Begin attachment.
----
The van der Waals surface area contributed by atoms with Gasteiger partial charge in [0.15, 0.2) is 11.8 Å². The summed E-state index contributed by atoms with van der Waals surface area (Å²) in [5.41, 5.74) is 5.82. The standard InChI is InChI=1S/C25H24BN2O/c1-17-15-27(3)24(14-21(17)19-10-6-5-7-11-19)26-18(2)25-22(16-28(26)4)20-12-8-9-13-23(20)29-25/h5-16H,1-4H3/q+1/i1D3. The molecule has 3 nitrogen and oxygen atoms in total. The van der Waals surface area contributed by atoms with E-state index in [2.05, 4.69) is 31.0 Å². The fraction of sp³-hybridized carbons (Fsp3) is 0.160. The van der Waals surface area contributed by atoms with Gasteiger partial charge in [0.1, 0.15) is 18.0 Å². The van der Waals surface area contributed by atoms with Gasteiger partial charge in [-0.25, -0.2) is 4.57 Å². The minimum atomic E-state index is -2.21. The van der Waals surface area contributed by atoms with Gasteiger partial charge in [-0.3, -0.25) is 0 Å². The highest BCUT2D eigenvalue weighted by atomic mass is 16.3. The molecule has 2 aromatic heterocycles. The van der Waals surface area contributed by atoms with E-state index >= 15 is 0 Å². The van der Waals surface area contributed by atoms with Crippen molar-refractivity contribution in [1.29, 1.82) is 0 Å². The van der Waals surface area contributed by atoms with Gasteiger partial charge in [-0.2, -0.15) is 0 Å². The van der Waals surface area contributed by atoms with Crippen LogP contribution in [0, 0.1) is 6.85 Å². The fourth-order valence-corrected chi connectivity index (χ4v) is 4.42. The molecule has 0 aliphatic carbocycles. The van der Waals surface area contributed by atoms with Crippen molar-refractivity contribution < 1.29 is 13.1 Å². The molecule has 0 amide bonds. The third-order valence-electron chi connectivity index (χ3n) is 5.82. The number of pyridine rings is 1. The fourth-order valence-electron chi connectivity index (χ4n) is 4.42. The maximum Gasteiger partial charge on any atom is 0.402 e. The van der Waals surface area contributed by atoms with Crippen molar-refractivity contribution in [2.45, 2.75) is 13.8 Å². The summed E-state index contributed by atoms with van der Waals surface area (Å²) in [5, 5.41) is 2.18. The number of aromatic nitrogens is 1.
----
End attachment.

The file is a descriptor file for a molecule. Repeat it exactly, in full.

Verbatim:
The van der Waals surface area contributed by atoms with Gasteiger partial charge in [0.15, 0.2) is 11.8 Å². The summed E-state index contributed by atoms with van der Waals surface area (Å²) in [5.41, 5.74) is 5.82. The standard InChI is InChI=1S/C25H24BN2O/c1-17-15-27(3)24(14-21(17)19-10-6-5-7-11-19)26-18(2)25-22(16-28(26)4)20-12-8-9-13-23(20)29-25/h5-16H,1-4H3/q+1/i1D3. The molecule has 3 nitrogen and oxygen atoms in total. The van der Waals surface area contributed by atoms with E-state index in [2.05, 4.69) is 31.0 Å². The fraction of sp³-hybridized carbons (Fsp3) is 0.160. The van der Waals surface area contributed by atoms with Gasteiger partial charge in [0.1, 0.15) is 18.0 Å². The van der Waals surface area contributed by atoms with Gasteiger partial charge in [-0.25, -0.2) is 4.57 Å². The minimum atomic E-state index is -2.21. The van der Waals surface area contributed by atoms with Gasteiger partial charge in [-0.3, -0.25) is 0 Å². The highest BCUT2D eigenvalue weighted by atomic mass is 16.3. The molecule has 2 aromatic heterocycles. The van der Waals surface area contributed by atoms with E-state index >= 15 is 0 Å². The van der Waals surface area contributed by atoms with Crippen molar-refractivity contribution in [1.29, 1.82) is 0 Å². The van der Waals surface area contributed by atoms with Gasteiger partial charge in [-0.2, -0.15) is 0 Å². The van der Waals surface area contributed by atoms with Crippen LogP contribution in [0, 0.1) is 6.85 Å². The fourth-order valence-corrected chi connectivity index (χ4v) is 4.42. The molecule has 0 aliphatic carbocycles. The van der Waals surface area contributed by atoms with Crippen molar-refractivity contribution < 1.29 is 13.1 Å². The molecule has 0 amide bonds. The third-order valence-electron chi connectivity index (χ3n) is 5.82. The number of pyridine rings is 1. The fourth-order valence-electron chi connectivity index (χ4n) is 4.42. The maximum Gasteiger partial charge on any atom is 0.402 e. The van der Waals surface area contributed by atoms with Crippen molar-refractivity contribution in [2.45, 2.75) is 13.8 Å². The summed E-state index contributed by atoms with van der Waals surface area (Å²) in [5, 5.41) is 2.18. The number of aromatic nitrogens is 1.